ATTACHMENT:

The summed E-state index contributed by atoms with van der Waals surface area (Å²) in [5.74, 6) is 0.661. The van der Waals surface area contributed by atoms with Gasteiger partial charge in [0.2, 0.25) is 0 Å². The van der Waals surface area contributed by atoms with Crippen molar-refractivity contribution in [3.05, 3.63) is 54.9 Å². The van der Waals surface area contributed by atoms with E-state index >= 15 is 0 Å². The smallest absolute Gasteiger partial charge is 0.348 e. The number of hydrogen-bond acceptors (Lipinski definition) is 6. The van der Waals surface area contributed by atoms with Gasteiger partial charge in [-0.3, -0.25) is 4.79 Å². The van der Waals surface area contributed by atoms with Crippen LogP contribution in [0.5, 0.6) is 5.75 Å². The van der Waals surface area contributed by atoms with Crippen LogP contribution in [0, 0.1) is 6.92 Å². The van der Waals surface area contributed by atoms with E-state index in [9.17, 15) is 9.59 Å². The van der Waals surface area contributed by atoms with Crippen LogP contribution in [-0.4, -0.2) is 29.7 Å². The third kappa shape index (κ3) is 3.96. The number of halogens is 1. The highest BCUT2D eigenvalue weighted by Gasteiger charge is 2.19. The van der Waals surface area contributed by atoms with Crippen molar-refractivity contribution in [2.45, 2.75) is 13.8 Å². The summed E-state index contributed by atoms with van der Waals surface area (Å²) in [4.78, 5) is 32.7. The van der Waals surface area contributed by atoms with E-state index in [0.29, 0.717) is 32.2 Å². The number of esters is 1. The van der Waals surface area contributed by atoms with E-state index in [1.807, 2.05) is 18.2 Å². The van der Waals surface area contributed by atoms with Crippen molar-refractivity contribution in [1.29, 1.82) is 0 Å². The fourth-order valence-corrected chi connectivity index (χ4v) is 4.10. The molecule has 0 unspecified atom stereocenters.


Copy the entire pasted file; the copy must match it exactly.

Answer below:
The summed E-state index contributed by atoms with van der Waals surface area (Å²) in [5.74, 6) is 0.661. The van der Waals surface area contributed by atoms with Gasteiger partial charge in [0.2, 0.25) is 0 Å². The van der Waals surface area contributed by atoms with Crippen molar-refractivity contribution in [3.05, 3.63) is 54.9 Å². The van der Waals surface area contributed by atoms with E-state index >= 15 is 0 Å². The smallest absolute Gasteiger partial charge is 0.348 e. The number of hydrogen-bond acceptors (Lipinski definition) is 6. The van der Waals surface area contributed by atoms with Gasteiger partial charge in [-0.3, -0.25) is 4.79 Å². The van der Waals surface area contributed by atoms with Crippen LogP contribution in [0.5, 0.6) is 5.75 Å². The van der Waals surface area contributed by atoms with Crippen LogP contribution in [0, 0.1) is 6.92 Å². The van der Waals surface area contributed by atoms with E-state index in [9.17, 15) is 9.59 Å². The van der Waals surface area contributed by atoms with Crippen LogP contribution in [-0.4, -0.2) is 29.7 Å². The third kappa shape index (κ3) is 3.96. The number of halogens is 1. The highest BCUT2D eigenvalue weighted by Gasteiger charge is 2.19. The van der Waals surface area contributed by atoms with Crippen molar-refractivity contribution in [2.45, 2.75) is 13.8 Å². The summed E-state index contributed by atoms with van der Waals surface area (Å²) in [4.78, 5) is 32.7. The van der Waals surface area contributed by atoms with E-state index in [0.29, 0.717) is 32.2 Å². The number of esters is 1. The van der Waals surface area contributed by atoms with E-state index in [1.807, 2.05) is 18.2 Å². The van der Waals surface area contributed by atoms with Crippen molar-refractivity contribution in [1.29, 1.82) is 0 Å². The fourth-order valence-corrected chi connectivity index (χ4v) is 4.10. The molecule has 0 unspecified atom stereocenters.